I have a lot of inspirations from my past, from books, songs and movies. The movie Metropolis by Fritz Lang was always one of my favourite movies… About three years ago in Berlin, I took a picture of a man who was doing some strange and incomprehensible acrobatics close to the Paul-Loebe-Haus, one side of the Reichstag. As soon as I saw the photo in the car, I remembered the man who moves his hands in the movie “Metropolis” by Fritz Lang.
Actually, I found Metropolis for the first time when I was 16 years old thanks to the musical video of Queen’s “Radio Gaga”. With a huge surprise to me I did find out that most of the original sequences taken from the Queen are the very ones that I used as inspiration for the exhibition.
What to expect from this exhibition?
Frankly speaking, I don’t think everyone knows the movie “Metropolis”, but I hope for those who know the film my exhibition will be a journey of rediscovery and for those who have not seen the movie yet – a way to take a closer look at Berlin’s history and its identity. I am very happy to bring Berlin back to Berlin.
There will be a book disposed at the exhibition; I hope to read some comments about the impressions people get from my pictures and the parallel to the movie.
Isn’t it a bit strange that you as Italian are rediscovering Berlin and not a German photographer?
For me Germany is exotic (laughing – ed.). I almost stopped doing projects in Rome; it is so boring for me. I know it too well. Probably it is the same with Berliners. I have a different view on the German capital city, I am discovering it day by day…
Let me ask you then why Germany? Where does this strong connection to Germany come from?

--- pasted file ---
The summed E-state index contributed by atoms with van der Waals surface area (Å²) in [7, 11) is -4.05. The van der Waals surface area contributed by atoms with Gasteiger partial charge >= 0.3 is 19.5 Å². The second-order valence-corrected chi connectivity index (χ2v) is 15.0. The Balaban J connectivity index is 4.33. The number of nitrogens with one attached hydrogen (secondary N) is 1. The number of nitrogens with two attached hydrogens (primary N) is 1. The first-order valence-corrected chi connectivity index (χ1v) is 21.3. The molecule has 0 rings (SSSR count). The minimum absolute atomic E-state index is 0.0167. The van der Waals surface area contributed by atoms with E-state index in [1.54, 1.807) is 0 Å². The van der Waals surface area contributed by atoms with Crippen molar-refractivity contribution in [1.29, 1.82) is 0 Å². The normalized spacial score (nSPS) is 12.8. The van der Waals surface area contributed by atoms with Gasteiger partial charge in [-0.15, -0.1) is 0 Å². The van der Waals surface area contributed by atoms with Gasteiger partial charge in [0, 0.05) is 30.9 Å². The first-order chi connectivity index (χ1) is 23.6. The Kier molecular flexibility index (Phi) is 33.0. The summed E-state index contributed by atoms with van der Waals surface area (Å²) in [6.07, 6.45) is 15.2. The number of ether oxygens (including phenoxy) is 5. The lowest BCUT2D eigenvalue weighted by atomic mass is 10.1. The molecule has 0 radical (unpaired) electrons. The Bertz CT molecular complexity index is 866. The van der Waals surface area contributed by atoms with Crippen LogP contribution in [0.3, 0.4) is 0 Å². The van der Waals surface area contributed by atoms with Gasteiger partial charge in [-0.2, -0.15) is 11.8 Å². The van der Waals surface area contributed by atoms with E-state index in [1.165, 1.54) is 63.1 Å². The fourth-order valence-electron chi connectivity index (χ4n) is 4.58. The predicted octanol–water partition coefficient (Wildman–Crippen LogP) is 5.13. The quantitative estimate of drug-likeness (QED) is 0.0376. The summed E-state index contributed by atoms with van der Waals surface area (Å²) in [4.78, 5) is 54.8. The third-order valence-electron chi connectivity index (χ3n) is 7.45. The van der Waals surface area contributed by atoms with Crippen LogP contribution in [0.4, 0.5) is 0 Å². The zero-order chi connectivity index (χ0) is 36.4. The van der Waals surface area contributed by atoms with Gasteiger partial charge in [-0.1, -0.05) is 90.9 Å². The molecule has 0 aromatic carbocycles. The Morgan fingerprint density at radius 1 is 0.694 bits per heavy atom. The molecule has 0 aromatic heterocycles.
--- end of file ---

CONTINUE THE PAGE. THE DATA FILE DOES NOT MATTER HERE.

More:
I don’t have a strong connection to Germany. I have a strong connection to Berlin. That is different! I grew up during the period of the Berlin Wall listening to the music of David Bowie, reading “Wir Kinder von Bahnhoff Zoo”… Berlin is still very dark, grey, always foggy, looks a bit like a city of spies, but I am fond of it. It is relaxing for me; I wanted a second home to recover from hectic Italian capital. It is a nightmare to stay here all year-long; I am spending more and more time in Berlin!
For me Berlin is not the most beautiful place in the world, but I love the atmosphere, I like to wake up and have silence around me, go by bike everywhere, spend time with my friends, and feel myself back in my twenties.
How is your German?
(Laughing – ed.) Unfortunately I do not have time to take course and studying a foreign language online is not the same thing. I make up words a lot, build sentences with the way I think is right. I have my German keywords that I try to link with news words and so I build my own German vocabulary that does not exist. For example, I love to eat smoked fish, for example, Räucherlachs (smoked salmon – ed) and I used to forget how to say it in German, so I simply would call it Krankenfish (sick fish – ed)… I am famous among my friends as a person who likes to eat Krankenfish!
What projects do you have in mind for the future?
I’m currently finishing a research project in search of traces of Red Army’s presence in East Germany started with my friend and colleague Dario-Jacopo Laganà. This year actually marks the twentieth anniversary of the departure of the last Soviet soldier from the territory of Germany. We are now, among other things, looking for funding to make a book and a traveling exhibition out of our project in 2015.
I also have another project in my mind that is once again linked to Berlin…I am inspired by the cabaret culture in Weimar Germany.
All images for this post are kindly provided by Stefano Corso. Check out the rest of his gorgeous photography on his personal website!
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You might have heard of him already. Stefano Corso, a famous Italian photographer, originally from Rome! Today a longer story about him 🙂 Enjoy!
Stefano Corso aka Pensiero, photographer